Editor’s Faceoff

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Feb 062006
 
Authors: Brett Okamoto

When filling out your annual brackets for the beer-consuming, guy-bonding haven that is March Madness, there are a few things you need to consider:

1. You will lose your money if you're betting.

2. You'd probably be better off having your anti-sports girlfriend make decisions based on the team's mascots.

3. If you are going to try and make serious choices, you have to look at the conference the team is in.

So, if you see a team with a 100-0 record, don't madly start scribbling their name down. The record is probably due to the fact the team plays in Middle of Nowhere, USA, playing teams with JUCO (junior college) talent.

That's why if you see any team in the brackets this year hailing from the Big Ten Conference, it's probably a safe bet to send them to the next round.

The Big Ten has six teams in the AP Top 25 right now, out of a conference of only 11.

The Big East has 16 teams, only five are ranked. The 12-team ACC represents four spots in the Top 25.

My buddy Scott thinks the Big East is a better conference. Scott also stared at a frozen orange juice can for hours because it said "concentrate" on the label. In games featuring teams from the Big East and Big Ten this year, teams from the Big Ten have won six compared to the Big East's four.

I will agree with the fact that this year's elite of the elite come from the ACC and the Big East. UConn is the best team in the country right now; Duke a close second. Villanova is rewriting the way people see height as an advantage, beating teams with one of the shortest rosters in the country. UConn, Duke, UNC and Syracuse come to mind as recent national champions.

But when considering the best conference, no conference brings as many high caliber teams as the Big Ten. This year we should see Michigan State, Illinois, Indiana, Ohio State and possibly Wisconsin all come close to reaching the Elite Eight in March.

The Big East and the ACC may also have the big name players, but when it comes to college basketball, a game more about team unity than individual achievement, teams in the Big Ten are unmatched.

Michigan State has three players – Maurice Ager, Shannon Brown and Paul Davis – averaging close to 20 points per game – 19.6, 18.3 and 19, respectively. Tell me another team that is so talented and, more importantly, unselfish that allow three different players to score those kind of figures on a consistent basis.

College basketball is great because a case can be made for all of these conferences. When it comes to March however, I think we'll all see the Big Ten well represented.

Brett Okamoto is the sports editor for the Collegian. He can be reached at sports@collegian.com

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Editor’s Faceoff

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Feb 062006
 
Authors: Scott Bondy

We've already debated (and I won) who the best college basketball player is, but an even better question is, which conference reins over all? The uneducated pick would be the ACC and a mediocre, yet wrong pick, would yield the Big 10.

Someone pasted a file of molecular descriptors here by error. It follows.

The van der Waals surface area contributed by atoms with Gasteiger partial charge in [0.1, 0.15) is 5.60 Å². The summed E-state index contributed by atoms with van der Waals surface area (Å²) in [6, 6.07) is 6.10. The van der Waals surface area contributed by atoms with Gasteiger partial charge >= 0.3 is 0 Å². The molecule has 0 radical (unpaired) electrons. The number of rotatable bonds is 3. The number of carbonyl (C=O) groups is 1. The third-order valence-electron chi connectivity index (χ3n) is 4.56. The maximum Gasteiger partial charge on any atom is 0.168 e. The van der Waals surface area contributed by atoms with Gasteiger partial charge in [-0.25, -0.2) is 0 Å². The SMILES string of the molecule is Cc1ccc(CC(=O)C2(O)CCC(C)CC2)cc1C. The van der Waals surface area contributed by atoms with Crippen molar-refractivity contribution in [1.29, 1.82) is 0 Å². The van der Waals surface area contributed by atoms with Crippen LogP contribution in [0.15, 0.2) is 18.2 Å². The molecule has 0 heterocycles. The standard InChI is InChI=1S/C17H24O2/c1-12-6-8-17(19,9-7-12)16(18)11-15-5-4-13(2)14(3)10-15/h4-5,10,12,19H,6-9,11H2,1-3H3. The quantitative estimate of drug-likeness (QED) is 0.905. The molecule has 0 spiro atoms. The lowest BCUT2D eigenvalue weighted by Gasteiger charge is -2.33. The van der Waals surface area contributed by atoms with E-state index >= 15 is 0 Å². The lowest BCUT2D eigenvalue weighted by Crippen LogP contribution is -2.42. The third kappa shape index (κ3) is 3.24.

That leaves the Big East.

What better way to start my argument than with the No. 1 team in the land. UConn leads four other teams into the AP Top 25 rankings (I should say Top 15) with No. 4 Villanova, No. 9 West Virginia, No. 14 Pitt and No. 15 Georgetown. And those are the only teams that matter, not to say that Louisville, Marquette and Syracuse aren't extremely dangerous or tournament sleepers. Throw me five teams from any other conference and they don't stack up against the big five in the East.

After looking at the top 15 teams in the nation, it's easy to mold the lower part of the rankings together. Basically, they just fill in the rankings. For example, Northern Iowa at No. 25 – they have one key victory coming against LSU, and the rest come versus lame ducks. The Panthers could easily be replaced with Marquette (who have beat Connecticut) and no one would notice (except the 25 people in northern Iowa).

It's almost a shame that there's this much talent in one conference. The Big East has 16 teams (which admittedly is far too many) and only two of them have losing records. Plus, those two teams don't even belong in the conference.

South Florida and DePaul should get booted back to Conference USA. Take the top five teams in the Big East and they've lost a combined seven games outside of conference play. That means they're knocking each other down. The East would have about eight teams ranked in the Top 25 if they didn't have such a grueling conference schedule. It's really not fair.

The Big 10 boasts some great records, but most of the teams are worse than their record eludes. Aside from Illinois and Michigan State, there isn't a single team that would scare a Big East foe.

Marquette and Cincinnati aren't ranked and sit seventh and ninth in conference, respectively, yet have wins against ranked teams. I'm not claiming they should be ranked, but they definitely deserve some respect. Come tournament time, they should get some. Speaking of the tournament, the Big East will end up sending more teams than anyone else. Nothing says "best conference" better than having the most teams playing in March. Aside from sending the most teams, they could potentially fill out half of the Elite 8 or even half of the Final 4. Can you see any other conference doing that? Probably not.

The only thing that can prove me wrong now is the madness coming in March.

Scott Bondy is the Collegian's associate managing editor for sports and special sections.

 Posted by at 5:00 pm